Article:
• Secondly, He assures them of a happy meeting again at last. It is a long, but not an everlasting, farewell; until that day when I drink it new with you.
                • 1. Some understand it of the interviews he had with them after his resurrection, which was the first step of his exaltation into the kingdom of his Father; and though during those forty days he did not converse with them so constantly as he had done, yet he did eat and drink with them (Acts 10:41), which, as it confirmed their faith, so doubtless it greatly comforted their hearts, for they were overjoyed at it, Lu. 24:41.
                • 2. Others understand it of the joys and glories of the future state, which the saints shall partake of in everlasting communion with the Lord Jesus, represented here by the pleasures of a banquet of wine. That will be the kingdom of his Father, for unto him shall the kingdom be then delivered up; the wine of consolation (Jer. 16:7) will there be always new, never flat or sour, as wine with long keeping; never nauseous or unpleasant, as wine to those that have drank much; but ever fresh. Christ will himself partake of those pleasures; it was the joy set before him, which he had in his eye, and all his faithful friends and followers shall partake with him.
              • Lastly, Here is the close of the solemnity with a hymn (v. 30); They sang a hymn or psalm; whether the psalms which the Jews usually sang at the close of the passover-supper, which they called the great hallel, that is, Ps. 113 and the five that follow it, or whether some new hymn more closely adapted to the occasion, is uncertain; I rather think the former; had it been new, John would not have omitted to record it. Note,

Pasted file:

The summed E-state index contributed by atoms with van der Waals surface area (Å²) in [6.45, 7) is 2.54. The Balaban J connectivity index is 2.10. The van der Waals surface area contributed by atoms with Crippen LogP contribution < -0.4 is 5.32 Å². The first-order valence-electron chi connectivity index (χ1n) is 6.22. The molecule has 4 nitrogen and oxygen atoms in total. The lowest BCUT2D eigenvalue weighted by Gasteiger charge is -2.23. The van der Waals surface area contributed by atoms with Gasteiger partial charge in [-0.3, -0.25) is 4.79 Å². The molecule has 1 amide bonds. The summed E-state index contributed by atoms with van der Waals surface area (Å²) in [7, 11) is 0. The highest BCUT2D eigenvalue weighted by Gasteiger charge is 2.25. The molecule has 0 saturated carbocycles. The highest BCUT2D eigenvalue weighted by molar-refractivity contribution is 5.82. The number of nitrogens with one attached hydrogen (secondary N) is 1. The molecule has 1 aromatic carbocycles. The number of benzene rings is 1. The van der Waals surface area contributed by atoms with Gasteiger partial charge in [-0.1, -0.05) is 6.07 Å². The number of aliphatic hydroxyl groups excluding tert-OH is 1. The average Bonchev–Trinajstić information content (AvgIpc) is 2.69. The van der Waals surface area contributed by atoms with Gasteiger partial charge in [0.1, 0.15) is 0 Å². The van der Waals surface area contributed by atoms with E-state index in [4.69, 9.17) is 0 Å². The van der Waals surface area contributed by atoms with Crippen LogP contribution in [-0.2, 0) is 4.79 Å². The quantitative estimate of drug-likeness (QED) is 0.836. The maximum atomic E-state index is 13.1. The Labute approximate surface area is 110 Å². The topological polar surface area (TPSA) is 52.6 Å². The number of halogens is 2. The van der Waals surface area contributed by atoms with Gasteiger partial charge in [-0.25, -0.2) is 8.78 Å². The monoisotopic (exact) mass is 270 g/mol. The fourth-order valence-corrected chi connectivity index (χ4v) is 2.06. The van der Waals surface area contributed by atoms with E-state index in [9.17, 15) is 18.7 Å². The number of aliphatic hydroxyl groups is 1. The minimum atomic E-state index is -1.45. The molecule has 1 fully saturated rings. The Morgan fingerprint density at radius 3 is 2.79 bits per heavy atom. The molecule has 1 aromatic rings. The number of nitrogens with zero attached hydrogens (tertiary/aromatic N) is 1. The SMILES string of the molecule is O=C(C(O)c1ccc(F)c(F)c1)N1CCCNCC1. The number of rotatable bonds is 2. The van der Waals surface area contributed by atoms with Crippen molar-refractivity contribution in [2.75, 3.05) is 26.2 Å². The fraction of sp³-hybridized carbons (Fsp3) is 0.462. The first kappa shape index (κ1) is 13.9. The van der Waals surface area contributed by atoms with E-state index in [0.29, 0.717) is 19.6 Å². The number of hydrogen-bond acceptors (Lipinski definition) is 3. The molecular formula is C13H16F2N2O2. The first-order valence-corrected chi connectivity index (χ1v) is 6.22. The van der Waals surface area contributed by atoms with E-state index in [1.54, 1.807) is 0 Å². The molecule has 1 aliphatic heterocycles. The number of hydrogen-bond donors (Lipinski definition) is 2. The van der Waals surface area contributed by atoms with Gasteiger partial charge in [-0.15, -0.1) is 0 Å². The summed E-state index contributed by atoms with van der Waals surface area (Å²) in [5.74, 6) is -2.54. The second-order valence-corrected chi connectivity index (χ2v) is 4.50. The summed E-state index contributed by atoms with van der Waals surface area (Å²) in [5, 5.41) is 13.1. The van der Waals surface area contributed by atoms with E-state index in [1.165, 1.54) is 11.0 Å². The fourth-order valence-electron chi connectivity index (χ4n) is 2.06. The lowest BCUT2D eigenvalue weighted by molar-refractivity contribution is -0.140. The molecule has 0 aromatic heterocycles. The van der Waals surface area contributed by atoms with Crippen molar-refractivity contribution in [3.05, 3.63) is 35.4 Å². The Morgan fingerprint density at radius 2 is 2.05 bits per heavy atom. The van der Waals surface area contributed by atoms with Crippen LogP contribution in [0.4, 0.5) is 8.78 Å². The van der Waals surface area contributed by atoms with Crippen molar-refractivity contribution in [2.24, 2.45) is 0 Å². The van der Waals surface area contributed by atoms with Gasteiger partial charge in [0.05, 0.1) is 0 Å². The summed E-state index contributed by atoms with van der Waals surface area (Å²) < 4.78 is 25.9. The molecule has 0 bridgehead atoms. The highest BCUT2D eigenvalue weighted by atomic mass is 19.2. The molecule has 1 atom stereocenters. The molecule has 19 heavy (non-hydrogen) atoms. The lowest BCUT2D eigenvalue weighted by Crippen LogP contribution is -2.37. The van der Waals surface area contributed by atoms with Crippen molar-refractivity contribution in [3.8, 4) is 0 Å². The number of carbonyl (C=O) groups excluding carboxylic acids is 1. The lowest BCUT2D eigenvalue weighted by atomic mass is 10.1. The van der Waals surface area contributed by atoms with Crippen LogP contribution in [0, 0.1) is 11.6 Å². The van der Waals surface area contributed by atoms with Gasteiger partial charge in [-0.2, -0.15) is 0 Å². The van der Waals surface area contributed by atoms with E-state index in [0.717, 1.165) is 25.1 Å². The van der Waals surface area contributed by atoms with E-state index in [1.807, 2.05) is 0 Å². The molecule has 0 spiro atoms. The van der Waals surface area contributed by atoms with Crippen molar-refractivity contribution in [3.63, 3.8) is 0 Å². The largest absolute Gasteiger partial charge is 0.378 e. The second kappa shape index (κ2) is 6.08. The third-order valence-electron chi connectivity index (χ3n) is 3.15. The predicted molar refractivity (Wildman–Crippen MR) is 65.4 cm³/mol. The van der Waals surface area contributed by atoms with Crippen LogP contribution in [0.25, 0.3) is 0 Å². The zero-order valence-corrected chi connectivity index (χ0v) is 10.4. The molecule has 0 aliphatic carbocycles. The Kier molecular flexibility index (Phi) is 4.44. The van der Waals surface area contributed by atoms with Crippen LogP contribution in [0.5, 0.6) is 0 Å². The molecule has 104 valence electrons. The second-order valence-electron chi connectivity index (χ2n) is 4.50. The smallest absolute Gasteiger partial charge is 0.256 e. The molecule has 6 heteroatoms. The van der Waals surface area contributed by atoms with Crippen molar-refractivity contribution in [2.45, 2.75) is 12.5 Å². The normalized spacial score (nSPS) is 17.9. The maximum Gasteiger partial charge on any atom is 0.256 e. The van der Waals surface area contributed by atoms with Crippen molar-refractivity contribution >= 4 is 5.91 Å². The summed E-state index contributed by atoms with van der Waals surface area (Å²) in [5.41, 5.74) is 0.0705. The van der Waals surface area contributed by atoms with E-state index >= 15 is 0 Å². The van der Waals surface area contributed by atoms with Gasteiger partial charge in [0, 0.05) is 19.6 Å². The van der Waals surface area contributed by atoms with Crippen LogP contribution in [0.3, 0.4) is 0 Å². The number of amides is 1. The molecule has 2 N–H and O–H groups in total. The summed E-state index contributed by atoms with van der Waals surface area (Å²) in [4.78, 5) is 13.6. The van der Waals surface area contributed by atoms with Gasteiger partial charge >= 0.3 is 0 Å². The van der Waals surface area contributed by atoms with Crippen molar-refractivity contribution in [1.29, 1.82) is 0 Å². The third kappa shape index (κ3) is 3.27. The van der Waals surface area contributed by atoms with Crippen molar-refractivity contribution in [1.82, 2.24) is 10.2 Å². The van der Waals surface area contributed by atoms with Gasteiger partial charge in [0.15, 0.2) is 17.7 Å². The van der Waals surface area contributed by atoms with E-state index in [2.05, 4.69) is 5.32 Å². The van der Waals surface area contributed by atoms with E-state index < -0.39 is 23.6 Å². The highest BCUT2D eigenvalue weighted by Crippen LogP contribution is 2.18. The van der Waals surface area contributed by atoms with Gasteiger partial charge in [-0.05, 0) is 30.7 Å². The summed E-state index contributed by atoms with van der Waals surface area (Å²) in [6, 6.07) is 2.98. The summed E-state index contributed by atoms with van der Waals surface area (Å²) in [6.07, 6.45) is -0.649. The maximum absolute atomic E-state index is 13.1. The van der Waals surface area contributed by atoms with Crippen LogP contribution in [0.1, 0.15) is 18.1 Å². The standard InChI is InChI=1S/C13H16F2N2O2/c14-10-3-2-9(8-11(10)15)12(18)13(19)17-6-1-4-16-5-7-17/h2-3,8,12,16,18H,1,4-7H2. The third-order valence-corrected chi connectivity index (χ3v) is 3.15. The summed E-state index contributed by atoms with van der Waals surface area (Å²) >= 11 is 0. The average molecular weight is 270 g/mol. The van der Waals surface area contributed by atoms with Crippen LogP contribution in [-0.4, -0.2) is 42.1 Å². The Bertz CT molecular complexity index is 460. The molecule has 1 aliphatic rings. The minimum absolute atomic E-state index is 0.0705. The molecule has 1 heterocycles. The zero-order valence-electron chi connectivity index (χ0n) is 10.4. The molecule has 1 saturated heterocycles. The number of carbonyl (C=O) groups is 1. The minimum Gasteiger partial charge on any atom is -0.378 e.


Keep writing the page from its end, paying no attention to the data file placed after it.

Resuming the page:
• 1. Singing of psalms is a gospel-ordinance. Christ’s removing the hymn from the close of the passover to the close of the Lord’s supper, plainly intimates that he intended that ordinance should continue in his church, that, as it had not its birth with the ceremonial law, so it should not die with it.
                • 2. It is very proper after the Lord’s supper, as an expression of our joy in God through Jesus Christ, and a thankful acknowledgment of that great love wherewith God has loved us in him.
                • 3. It is not unseasonable, no, not in times of sorrow and suffering; the disciples were in sorrow, and Christ was entering upon his sufferings, and yet they could sing a hymn together. Our spiritual joy should not be interrupted by outward afflictions.
          • When this was done, they went out into the mount of Olives. He would not stay in the house to be apprehended, lest he should bring the master of the house into trouble; nor would he stay in the city, lest it should occasion an uproar; but he retired into the adjacent country, the mount of Olives, the same mount that David in his distress went up the ascent of, weeping, 2 Sa. 15:30. They had the benefit of moon-light for this walk, for the passover was always at the full moon. Note, After we have received the Lord’s supper, it is good for us to retire for prayer and meditation, and to be alone with God.
Genesis 12:3

And I will bless them that bless thee, and curse him that curseth thee: and in thee shall all families of the earth be blessed.

Associated Verses
And IGen 27:29; Exo 23:22; Num 24:9; Mat 25:40,45
in theeGen 18:18; Gen 22:18; Gen 26:4; Gen 28:14; Gen 30:27,30; Gen 39:5; Psa 72:17; Act 3:25,26; Rom 4:11; 1Co 1:30; Gal 3:8,16,28; Eph 1:3; Col 3:11; Rev 7:9
Fulfillment / Commentary

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  1. Matthew Henry Commentary (public domain) ↩︎
  2. Matthew Henry Commentary (public domain) ↩︎